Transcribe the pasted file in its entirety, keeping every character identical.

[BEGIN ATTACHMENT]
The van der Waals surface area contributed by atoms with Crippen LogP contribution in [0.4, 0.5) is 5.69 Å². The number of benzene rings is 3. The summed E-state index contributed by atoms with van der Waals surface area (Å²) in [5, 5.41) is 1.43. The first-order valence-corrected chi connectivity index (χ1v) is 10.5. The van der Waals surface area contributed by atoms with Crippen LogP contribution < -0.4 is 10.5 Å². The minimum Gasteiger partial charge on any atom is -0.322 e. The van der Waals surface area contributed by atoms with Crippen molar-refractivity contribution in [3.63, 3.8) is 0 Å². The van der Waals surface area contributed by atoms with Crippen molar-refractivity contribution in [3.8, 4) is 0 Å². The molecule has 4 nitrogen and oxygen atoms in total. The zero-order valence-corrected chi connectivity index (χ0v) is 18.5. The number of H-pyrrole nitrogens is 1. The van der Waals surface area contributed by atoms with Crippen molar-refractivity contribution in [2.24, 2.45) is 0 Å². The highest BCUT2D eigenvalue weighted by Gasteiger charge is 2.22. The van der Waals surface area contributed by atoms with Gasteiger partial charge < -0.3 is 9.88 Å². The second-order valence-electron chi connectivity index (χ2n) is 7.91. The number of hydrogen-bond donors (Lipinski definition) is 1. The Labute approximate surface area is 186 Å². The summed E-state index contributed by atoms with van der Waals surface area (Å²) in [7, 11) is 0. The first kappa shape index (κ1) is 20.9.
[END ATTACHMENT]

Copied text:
The van der Waals surface area contributed by atoms with Crippen LogP contribution in [0.4, 0.5) is 5.69 Å². The number of benzene rings is 3. The summed E-state index contributed by atoms with van der Waals surface area (Å²) in [5, 5.41) is 1.43. The first-order valence-corrected chi connectivity index (χ1v) is 10.5. The van der Waals surface area contributed by atoms with Crippen LogP contribution < -0.4 is 10.5 Å². The minimum Gasteiger partial charge on any atom is -0.322 e. The van der Waals surface area contributed by atoms with Crippen molar-refractivity contribution in [3.63, 3.8) is 0 Å². The van der Waals surface area contributed by atoms with Crippen molar-refractivity contribution in [3.8, 4) is 0 Å². The molecule has 4 nitrogen and oxygen atoms in total. The zero-order valence-corrected chi connectivity index (χ0v) is 18.5. The number of H-pyrrole nitrogens is 1. The van der Waals surface area contributed by atoms with Crippen molar-refractivity contribution in [2.24, 2.45) is 0 Å². The highest BCUT2D eigenvalue weighted by Gasteiger charge is 2.22. The van der Waals surface area contributed by atoms with Gasteiger partial charge < -0.3 is 9.88 Å². The second-order valence-electron chi connectivity index (χ2n) is 7.91. The number of hydrogen-bond donors (Lipinski definition) is 1. The Labute approximate surface area is 186 Å². The summed E-state index contributed by atoms with van der Waals surface area (Å²) in [7, 11) is 0. The first kappa shape index (κ1) is 20.9.